Most bodily functions, while necessary, are often annoying. They seem to happen at the most inopportune moments. Some functions you humans have control over while others, you do not. Following is a list of a few bodily functions and why they occur.
1. The Yawn. Humans aren't the only creatures who yawn. Other invertebrates do as well. Yawning seems to happen when you're bored or tired and scientists don't yet fully understand why humans yawn. Yawning involves open the mouth very wide and taking in a large volume of air and then expelling it slowly. "Yawning involves stretching of the muscles of the jaw, chest, diaphragm, and windpipe. These actions help to get more air into the lungs." Research has shown that yawning helps to cool the brain. When a human yawns, their heart rate increases and they breathe in more air. That cool air circulates to the brain, bringing down its temperature to a normal range. "Yawning as a means of temperature regulation helps to explain why you yawn more when it is time for sleep and upon waking up. Your body temperatures fall when it is time for sleep and rise when you wake up. Yawning also helps to relieve pressure build up behind the eardrum that occurs during changes in altitude."
2. The Sneeze. Sneezing is a reflex action that occurs when you get an irritant in the nose. The action of sneezing expels the irritant, like mold, pollen, dust, etc. from the nasal passage. But while it's doing this good thing, it also expels bad things, like viruses, bacteria, and other pathogens. Sneezing is stimulated by white blood cells in the nasal tissue. These cells release chemicals like histamines that cause an inflammatory response resulting in swelling and movement of more immune cells to that area. The nasal area also becomes itchy which prompts the sneezing response. So why do humans close their eyes when they sneeze? Researchers believe that it is an involuntary action to prevent germs from entering the eyes. "Nose irritation is not the only stimulus for the sneeze reflex. Some individuals sneeze due to sudden exposure to bright light. Known as photic sneezing, this condition is an inherited trait."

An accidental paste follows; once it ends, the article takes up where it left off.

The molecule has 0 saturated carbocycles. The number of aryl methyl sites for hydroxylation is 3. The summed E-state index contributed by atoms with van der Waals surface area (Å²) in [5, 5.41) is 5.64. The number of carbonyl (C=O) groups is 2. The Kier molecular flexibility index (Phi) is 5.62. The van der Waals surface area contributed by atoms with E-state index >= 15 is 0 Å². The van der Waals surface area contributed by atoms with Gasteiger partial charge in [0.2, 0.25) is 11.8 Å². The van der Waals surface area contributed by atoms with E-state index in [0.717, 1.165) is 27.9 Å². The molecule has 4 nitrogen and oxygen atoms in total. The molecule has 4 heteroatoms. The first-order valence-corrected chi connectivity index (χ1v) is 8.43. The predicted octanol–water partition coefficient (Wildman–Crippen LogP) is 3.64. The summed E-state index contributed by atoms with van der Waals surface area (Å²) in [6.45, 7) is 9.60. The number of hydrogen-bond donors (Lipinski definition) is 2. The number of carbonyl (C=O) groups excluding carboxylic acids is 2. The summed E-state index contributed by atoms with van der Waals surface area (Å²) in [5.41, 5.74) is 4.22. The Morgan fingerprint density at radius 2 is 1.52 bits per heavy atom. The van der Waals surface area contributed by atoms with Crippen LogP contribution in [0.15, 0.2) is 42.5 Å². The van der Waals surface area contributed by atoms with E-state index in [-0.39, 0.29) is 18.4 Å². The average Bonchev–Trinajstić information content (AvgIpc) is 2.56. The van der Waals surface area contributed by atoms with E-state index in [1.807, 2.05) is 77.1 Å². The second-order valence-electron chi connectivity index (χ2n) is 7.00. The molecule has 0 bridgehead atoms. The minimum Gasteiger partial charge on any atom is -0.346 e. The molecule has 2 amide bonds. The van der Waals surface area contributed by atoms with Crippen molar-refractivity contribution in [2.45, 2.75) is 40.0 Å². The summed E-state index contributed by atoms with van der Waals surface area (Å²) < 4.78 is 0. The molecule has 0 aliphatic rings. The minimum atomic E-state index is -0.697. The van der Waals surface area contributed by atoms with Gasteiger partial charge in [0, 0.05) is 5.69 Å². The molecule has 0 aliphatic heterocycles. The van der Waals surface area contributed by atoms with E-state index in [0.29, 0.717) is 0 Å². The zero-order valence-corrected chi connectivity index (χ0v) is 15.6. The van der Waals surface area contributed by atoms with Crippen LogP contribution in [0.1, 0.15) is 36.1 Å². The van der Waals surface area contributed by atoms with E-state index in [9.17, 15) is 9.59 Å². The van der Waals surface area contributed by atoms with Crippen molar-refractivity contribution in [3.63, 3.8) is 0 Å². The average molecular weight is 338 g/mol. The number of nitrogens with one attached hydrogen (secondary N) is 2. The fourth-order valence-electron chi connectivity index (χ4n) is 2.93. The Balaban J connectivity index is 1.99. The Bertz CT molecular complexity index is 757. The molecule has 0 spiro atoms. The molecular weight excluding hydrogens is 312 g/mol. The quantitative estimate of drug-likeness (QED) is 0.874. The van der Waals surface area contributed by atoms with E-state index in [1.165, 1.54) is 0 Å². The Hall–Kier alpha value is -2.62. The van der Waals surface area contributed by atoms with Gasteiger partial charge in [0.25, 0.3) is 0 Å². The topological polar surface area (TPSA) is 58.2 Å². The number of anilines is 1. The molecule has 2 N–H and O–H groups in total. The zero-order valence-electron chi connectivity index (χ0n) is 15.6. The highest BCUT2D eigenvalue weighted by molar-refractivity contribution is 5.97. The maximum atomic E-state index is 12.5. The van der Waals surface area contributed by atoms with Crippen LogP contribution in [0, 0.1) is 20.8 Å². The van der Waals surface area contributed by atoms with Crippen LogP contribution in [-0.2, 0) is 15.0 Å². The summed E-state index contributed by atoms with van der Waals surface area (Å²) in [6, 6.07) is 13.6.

3. The Hiccup. Hiccups result from an involuntary contraction of the diaphragm. "Spasms in the diaphragm cause a sudden intake of air and the widening and closing of the vocal cords. It is the closing of the vocal cords that create the hiccup sound." Scientists don't know why humans hiccup. Animals, like dogs and cats (no frogs, though) get hiccups too, occasionally. Hiccups are usually associated with drinking too much alcohol or carbonated beverages, eating and drinking too quickly, eating spicy foods, changes in emotional states, and sudden changes in temperatures. Hiccups don't normally last for very long, but they can ,last for a while due to nerve damage of the diaphragm, nervous system disorders, and gastrointestinal problems.
4. Goosebumps. It is general thought that the term "goosebumps" was derived because these tiny bumps on human skin looked like a freshly plucked bird. Humans get goosebumps when they are cold, afraid, nervous, or are under some sort of emotional strain. Goosebumps are an involuntary reaction, an autonomic function of the peripheral nervous system. When you get cold, the sympathetic division of the autonomic system sends signals to the muscles on your skin causing them to contract. This causes tiny bumps on the skin, which in turn cause the hairs on your skin to rise." In hairy animals this action helps them to insulate them from the cold by preserving body heat. "Goosebumps also appear during frightening, exciting, or stressful situations. During these events, the body prepares us for action by accelerating heart rate, dilating pupils, and increasing metabolic rate to provide energy for muscle activity. These actions occur to prepare us for a fight or flight response that occurs when faced with potential danger."
All this data may well come under the classification of "useless information." But I do find it interesting that many, although not all of the human involuntary responses are also found in many animals.
Tomorrow is Wednesday which means a visit from my wise teacher, The Dharma Frog. And because it is Valentine's Day, I'm quite sure he'll have an important message about love.
See you then!